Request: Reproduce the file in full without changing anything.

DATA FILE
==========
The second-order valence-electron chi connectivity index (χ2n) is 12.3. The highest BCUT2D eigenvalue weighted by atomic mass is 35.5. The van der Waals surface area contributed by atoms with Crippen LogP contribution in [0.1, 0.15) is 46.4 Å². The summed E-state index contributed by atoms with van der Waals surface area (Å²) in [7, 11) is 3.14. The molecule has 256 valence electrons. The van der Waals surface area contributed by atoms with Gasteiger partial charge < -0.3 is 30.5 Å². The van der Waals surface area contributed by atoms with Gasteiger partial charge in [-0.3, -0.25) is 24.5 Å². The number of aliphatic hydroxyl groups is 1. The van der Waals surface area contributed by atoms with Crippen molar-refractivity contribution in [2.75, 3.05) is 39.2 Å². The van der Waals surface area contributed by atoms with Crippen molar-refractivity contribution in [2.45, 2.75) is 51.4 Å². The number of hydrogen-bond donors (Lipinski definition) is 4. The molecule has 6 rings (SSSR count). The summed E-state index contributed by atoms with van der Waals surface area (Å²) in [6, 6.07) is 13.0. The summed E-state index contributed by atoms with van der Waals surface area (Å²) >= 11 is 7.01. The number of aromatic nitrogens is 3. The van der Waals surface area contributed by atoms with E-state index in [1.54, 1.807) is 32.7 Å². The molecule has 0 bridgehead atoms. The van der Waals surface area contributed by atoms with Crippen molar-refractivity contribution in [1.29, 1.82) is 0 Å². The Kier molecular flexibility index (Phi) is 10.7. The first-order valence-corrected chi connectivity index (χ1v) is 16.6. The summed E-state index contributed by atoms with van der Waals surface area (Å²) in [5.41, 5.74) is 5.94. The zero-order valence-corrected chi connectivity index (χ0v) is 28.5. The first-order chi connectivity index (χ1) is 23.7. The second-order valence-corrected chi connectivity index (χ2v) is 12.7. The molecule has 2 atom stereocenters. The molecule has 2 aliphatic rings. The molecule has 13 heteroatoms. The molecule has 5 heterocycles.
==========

The second-order valence-electron chi connectivity index (χ2n) is 12.3. The highest BCUT2D eigenvalue weighted by atomic mass is 35.5. The van der Waals surface area contributed by atoms with Crippen LogP contribution in [0.1, 0.15) is 46.4 Å². The summed E-state index contributed by atoms with van der Waals surface area (Å²) in [7, 11) is 3.14. The molecule has 256 valence electrons. The van der Waals surface area contributed by atoms with Gasteiger partial charge < -0.3 is 30.5 Å². The van der Waals surface area contributed by atoms with Gasteiger partial charge in [-0.3, -0.25) is 24.5 Å². The number of aliphatic hydroxyl groups is 1. The van der Waals surface area contributed by atoms with Crippen molar-refractivity contribution in [2.75, 3.05) is 39.2 Å². The van der Waals surface area contributed by atoms with Crippen molar-refractivity contribution in [2.45, 2.75) is 51.4 Å². The number of hydrogen-bond donors (Lipinski definition) is 4. The molecule has 6 rings (SSSR count). The summed E-state index contributed by atoms with van der Waals surface area (Å²) in [6, 6.07) is 13.0. The summed E-state index contributed by atoms with van der Waals surface area (Å²) >= 11 is 7.01. The number of aromatic nitrogens is 3. The van der Waals surface area contributed by atoms with E-state index in [1.54, 1.807) is 32.7 Å². The molecule has 0 bridgehead atoms. The van der Waals surface area contributed by atoms with Crippen molar-refractivity contribution in [1.29, 1.82) is 0 Å². The Kier molecular flexibility index (Phi) is 10.7. The first-order valence-corrected chi connectivity index (χ1v) is 16.6. The summed E-state index contributed by atoms with van der Waals surface area (Å²) in [5.41, 5.74) is 5.94. The zero-order valence-corrected chi connectivity index (χ0v) is 28.5. The first-order chi connectivity index (χ1) is 23.7. The second-order valence-corrected chi connectivity index (χ2v) is 12.7. The molecule has 2 atom stereocenters. The molecule has 2 aliphatic rings. The molecule has 13 heteroatoms. The molecule has 5 heterocycles.